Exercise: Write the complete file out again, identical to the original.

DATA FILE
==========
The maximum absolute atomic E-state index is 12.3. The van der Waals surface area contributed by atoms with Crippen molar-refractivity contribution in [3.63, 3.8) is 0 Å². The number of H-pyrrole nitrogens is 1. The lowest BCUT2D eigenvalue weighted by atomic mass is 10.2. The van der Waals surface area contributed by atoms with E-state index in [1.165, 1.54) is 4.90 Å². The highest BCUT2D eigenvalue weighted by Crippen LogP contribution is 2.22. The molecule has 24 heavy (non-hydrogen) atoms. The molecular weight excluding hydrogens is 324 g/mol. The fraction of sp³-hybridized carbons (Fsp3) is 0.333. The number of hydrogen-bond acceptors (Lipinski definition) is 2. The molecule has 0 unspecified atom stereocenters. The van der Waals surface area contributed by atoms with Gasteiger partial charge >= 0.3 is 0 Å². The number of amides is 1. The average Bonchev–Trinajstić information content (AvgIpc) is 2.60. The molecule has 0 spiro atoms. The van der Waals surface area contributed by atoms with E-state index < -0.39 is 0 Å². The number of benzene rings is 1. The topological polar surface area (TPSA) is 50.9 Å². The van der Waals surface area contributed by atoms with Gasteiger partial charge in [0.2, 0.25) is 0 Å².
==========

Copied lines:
The maximum absolute atomic E-state index is 12.3. The van der Waals surface area contributed by atoms with Crippen molar-refractivity contribution in [3.63, 3.8) is 0 Å². The number of H-pyrrole nitrogens is 1. The lowest BCUT2D eigenvalue weighted by atomic mass is 10.2. The van der Waals surface area contributed by atoms with E-state index in [1.165, 1.54) is 4.90 Å². The highest BCUT2D eigenvalue weighted by Crippen LogP contribution is 2.22. The molecule has 24 heavy (non-hydrogen) atoms. The molecular weight excluding hydrogens is 324 g/mol. The fraction of sp³-hybridized carbons (Fsp3) is 0.333. The number of hydrogen-bond acceptors (Lipinski definition) is 2. The molecule has 0 unspecified atom stereocenters. The van der Waals surface area contributed by atoms with Gasteiger partial charge >= 0.3 is 0 Å². The number of amides is 1. The average Bonchev–Trinajstić information content (AvgIpc) is 2.60. The molecule has 0 spiro atoms. The van der Waals surface area contributed by atoms with E-state index < -0.39 is 0 Å². The number of benzene rings is 1. The topological polar surface area (TPSA) is 50.9 Å². The van der Waals surface area contributed by atoms with Gasteiger partial charge in [0.2, 0.25) is 0 Å².